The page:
America’s most unaffordable cities
Where in the U.S. is the most unaffordable place to live? RealtyTrac has analysed median home prices across cities with populations of at least 3,000, compared it with estimated median incomes and found that California dominates the top 10 most unaffordable. Heading the list is La Jolla, a hillside community in San Diego, where Mitt Romney’s home hit the headlines in 2012 with its automobile elevator! With a median home value of $1,562,800, it ranks almost twice as high for being unaffordable as second-placed Greenbrae. North Hollywood, Burlingame, Beverly Hills, Pacoima and Sherman Oaks are the other Californian cities in the top 10. Elsewhere Ridgewood, New York; Wilson, Wyoming; and Nantucket, Massachusetts all rank among the elite.
Can housing supply meet predicted demand?
Demand for housing will continue to grow this year despite some weaknesses in the economy: That was one of the messages from National Association of Realtors Chief Economist and Vice President Lawrence Yun as he addressed realtors at a conference in Nevada on Friday. Yun highlighted that GDP was currently underperforming, and the level of employment is still not hitting pre-recession levels, but his tone was largely optimistic with demand set to surge. Yun says that there are an estimated 37 million Americans currently living with parents or in shared accommodations who will want their own homes. The burning question is whether supply can meet this demand. He told delegates that although interest rates are going to rise in the coming years, he believes that as long as people can get credit they will want to buy, especially as the labor market improves. Lower insurance premiums on federal backed mortgages will also encourage more Americans to buy their own homes. Read the full story.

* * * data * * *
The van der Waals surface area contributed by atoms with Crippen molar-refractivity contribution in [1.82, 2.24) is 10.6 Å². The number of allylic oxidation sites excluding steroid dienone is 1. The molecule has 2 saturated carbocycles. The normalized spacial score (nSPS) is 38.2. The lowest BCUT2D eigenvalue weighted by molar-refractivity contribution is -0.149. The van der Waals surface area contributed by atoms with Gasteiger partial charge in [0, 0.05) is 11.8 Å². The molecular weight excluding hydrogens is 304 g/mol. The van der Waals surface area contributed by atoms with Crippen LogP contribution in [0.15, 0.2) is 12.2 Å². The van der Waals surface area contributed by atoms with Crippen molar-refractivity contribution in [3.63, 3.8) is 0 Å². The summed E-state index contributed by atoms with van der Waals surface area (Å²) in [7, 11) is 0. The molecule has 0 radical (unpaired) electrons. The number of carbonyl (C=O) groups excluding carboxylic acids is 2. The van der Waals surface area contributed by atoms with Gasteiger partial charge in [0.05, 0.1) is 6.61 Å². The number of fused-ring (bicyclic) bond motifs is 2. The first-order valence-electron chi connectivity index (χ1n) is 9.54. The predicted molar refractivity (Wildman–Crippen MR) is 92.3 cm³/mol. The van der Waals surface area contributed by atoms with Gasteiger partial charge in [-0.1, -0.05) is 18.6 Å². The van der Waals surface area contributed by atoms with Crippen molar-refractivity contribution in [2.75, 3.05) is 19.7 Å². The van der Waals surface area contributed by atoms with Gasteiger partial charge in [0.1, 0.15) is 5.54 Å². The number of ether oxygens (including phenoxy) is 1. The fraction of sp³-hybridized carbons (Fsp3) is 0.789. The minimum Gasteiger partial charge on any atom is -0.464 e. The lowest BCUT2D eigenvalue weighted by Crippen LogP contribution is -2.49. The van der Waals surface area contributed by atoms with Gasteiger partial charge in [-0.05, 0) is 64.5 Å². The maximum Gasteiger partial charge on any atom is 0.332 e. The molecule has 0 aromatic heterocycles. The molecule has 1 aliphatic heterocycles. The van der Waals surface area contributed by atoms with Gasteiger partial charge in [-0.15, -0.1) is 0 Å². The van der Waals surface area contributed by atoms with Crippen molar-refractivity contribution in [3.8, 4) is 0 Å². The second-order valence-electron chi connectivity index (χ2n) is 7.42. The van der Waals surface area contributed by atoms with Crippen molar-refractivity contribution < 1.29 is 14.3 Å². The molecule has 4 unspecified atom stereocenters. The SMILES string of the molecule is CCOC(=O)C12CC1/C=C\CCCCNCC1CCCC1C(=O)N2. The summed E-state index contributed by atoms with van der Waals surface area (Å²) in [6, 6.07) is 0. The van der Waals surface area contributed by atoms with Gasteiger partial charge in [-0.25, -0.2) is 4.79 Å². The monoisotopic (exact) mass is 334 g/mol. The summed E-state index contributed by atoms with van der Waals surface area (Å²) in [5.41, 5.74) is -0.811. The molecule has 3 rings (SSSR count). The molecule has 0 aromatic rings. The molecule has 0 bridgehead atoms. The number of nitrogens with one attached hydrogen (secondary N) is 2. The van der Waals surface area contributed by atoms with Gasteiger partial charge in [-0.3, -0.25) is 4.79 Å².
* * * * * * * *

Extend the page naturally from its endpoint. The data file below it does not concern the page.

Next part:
Renovation loans: Don’t let your clients walk away from that fixer upper
Why a garage may be a smarter investment than a bathroom
A new bathroom or sunroom may seem like the best way to add value when selling a home, but a better return on investment may be outside. According to Lance Jensen, CEO of Global Garage Flooring and Design, sellers who add a garage to their property can expect to recoup almost two thirds of the cost when they sell. Jensen says that far from being a place to park your vehicle, garages are increasingly popular as offices and "man caves". While Jensen may have a vested interest in selling more garages, Century 21 Arizona Foothills Realty Associate Broker Robin L. Snyder agrees that a garage can add value. He told AZ Central: “Not only is it an enclosed space to tinker on the vehicle, but quite frequently it becomes a place for the pool table, a big screen TV or just a gathering place to shoot the breeze.” Women like garages for their additional storage space and the benefit that brings to the main house, but it’s important to keep it tidy for potential buyers; realtor Theresa Jensen (unrelated to Lance) says, “A home with a clean and detailed garage, which makes the buyer believe there is extra space, can be valued higher monetarily and can be that deciding factor over a similar home with a cluttered, unkempt garage.” Read the full story.